British Open: Elshorbagy keeps triple bid on track in thriller

Mohamed Elshorbagy was 6-3 down in the final game and slipping to defeat against Fares Dessouky before somehow clawing and screaming his way back to win 11-8, 10-12, 11-7, 8-11, 11-8.

Mohamed Elshorbagy's thrilling comeback ensured he avoided becoming the first champion to depart in the first round since 2006.   -  AP

Mohamed Elshorbagy cried out for divine intervention as his bid to become the first man in two decades to win the British Open three times in a row almost imploded on Tuesday in the first round.

Egypt's World No. 1 was 6-3 down in the final game and slipping to defeat against Fares Dessouky before somehow clawing and screaming his way back to win 11-8, 10-12, 11-7, 8-11, 11-8 in a bad-tempered clash which saw Elshorbagy label his unseeded compatriot "a drama queen".

The tension was further ramped up by a 10-minute hold-up near the end of the fourth game while Dessouky was having a bleeding knee seen to, and by the end the outbursts from both men were almost continuous.

"I was shouting Allah -- something, I can't translate it," said Elshorbagy.

"I thought it had gone (in the last game). With the season I have had I thought it would not go my way.

"But I thought I don't want to go this way, I don't want to go with this body language. I was fighting myself more than I was fighting my opponent."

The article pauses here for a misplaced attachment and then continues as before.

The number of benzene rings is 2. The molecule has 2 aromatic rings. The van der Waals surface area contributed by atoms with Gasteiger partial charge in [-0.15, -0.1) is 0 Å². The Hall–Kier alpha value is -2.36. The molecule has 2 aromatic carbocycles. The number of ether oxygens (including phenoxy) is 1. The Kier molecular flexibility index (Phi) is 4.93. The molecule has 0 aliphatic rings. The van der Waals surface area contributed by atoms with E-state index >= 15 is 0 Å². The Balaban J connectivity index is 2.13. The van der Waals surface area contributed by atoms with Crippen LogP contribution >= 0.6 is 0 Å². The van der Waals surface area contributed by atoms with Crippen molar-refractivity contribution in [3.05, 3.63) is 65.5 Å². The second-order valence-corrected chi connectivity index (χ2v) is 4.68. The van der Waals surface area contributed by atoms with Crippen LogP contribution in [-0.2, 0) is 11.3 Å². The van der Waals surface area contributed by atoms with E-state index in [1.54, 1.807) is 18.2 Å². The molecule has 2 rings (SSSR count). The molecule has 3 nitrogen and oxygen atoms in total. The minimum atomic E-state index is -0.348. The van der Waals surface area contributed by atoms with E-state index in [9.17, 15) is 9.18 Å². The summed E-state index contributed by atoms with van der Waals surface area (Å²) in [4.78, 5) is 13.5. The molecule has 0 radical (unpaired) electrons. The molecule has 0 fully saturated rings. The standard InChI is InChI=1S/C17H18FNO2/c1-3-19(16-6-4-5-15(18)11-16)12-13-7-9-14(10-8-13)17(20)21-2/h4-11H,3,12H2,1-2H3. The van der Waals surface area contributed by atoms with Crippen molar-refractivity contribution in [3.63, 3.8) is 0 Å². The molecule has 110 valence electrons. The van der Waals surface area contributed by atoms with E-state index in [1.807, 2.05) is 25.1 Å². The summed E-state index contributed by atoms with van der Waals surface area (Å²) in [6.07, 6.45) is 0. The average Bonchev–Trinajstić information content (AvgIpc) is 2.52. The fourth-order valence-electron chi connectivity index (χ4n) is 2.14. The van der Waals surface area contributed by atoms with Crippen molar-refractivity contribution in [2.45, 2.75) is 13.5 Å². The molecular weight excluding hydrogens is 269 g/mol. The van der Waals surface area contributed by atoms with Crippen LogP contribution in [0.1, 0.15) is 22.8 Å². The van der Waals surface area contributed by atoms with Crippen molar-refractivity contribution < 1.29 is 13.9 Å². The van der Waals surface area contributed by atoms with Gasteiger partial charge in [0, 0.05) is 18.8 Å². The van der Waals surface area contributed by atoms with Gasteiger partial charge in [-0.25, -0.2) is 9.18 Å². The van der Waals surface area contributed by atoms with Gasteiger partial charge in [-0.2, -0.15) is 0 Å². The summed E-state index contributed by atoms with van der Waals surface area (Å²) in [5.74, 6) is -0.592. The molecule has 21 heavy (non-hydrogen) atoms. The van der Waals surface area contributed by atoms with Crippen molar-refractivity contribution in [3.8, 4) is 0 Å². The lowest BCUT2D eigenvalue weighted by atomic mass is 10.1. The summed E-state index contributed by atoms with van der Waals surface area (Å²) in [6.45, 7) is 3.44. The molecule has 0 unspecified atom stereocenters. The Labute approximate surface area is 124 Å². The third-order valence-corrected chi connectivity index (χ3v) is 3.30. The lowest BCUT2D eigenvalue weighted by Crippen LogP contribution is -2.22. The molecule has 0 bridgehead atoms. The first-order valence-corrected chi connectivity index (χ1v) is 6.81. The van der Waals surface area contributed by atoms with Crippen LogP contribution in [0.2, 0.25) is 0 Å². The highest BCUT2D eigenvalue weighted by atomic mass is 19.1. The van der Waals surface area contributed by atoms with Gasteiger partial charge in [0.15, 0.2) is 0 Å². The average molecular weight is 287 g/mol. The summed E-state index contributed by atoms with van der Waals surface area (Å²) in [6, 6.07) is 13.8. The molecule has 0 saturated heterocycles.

Dessouky, on a hot streak that has propelled him to a career-high World No. 11, was the more creative player but it was Elshorbagy's disguised forehand drop shot which began the recovery in the final game, followed by a lovely backhand volley drop shot.

Dessouky was now making errors, contributing to the dramatic turn-around.

He will though feel he was unlucky not to be given a let at 9-8 down when his view appeared obstructed and the ball passed between his legs.

Elshorbagy won it with a backhand drive to a perfectly tight line and celebrated loudly.

He was, he explained later, "showing that this is a new me... trying to get things out of myself".

He also appeared to disavow his comment early in the match that Dessouky was "a drama queen" for what he perceived as over-acting after a collision.

"I don't call it dirty or clean, I have to deal with it. You don't call it names," he said.

Elshorbagy's thrilling comeback ensured he avoided becoming the first champion to depart in the first round since Australia's Anthony Ricketts in 2006.

It may also be the match which regenerates his dismal title-less year.

"The fifth game is one which I will always remember," he said.

The women's champion, Nour El Sherbini, produced a commanding performance with a 11-5, 11-7, 11-3 win over Line Hansen of Denmark.

She next plays Annie Au, the 10th seed from Hong Kong who came back from two games down to survive against Coline Aumard of France.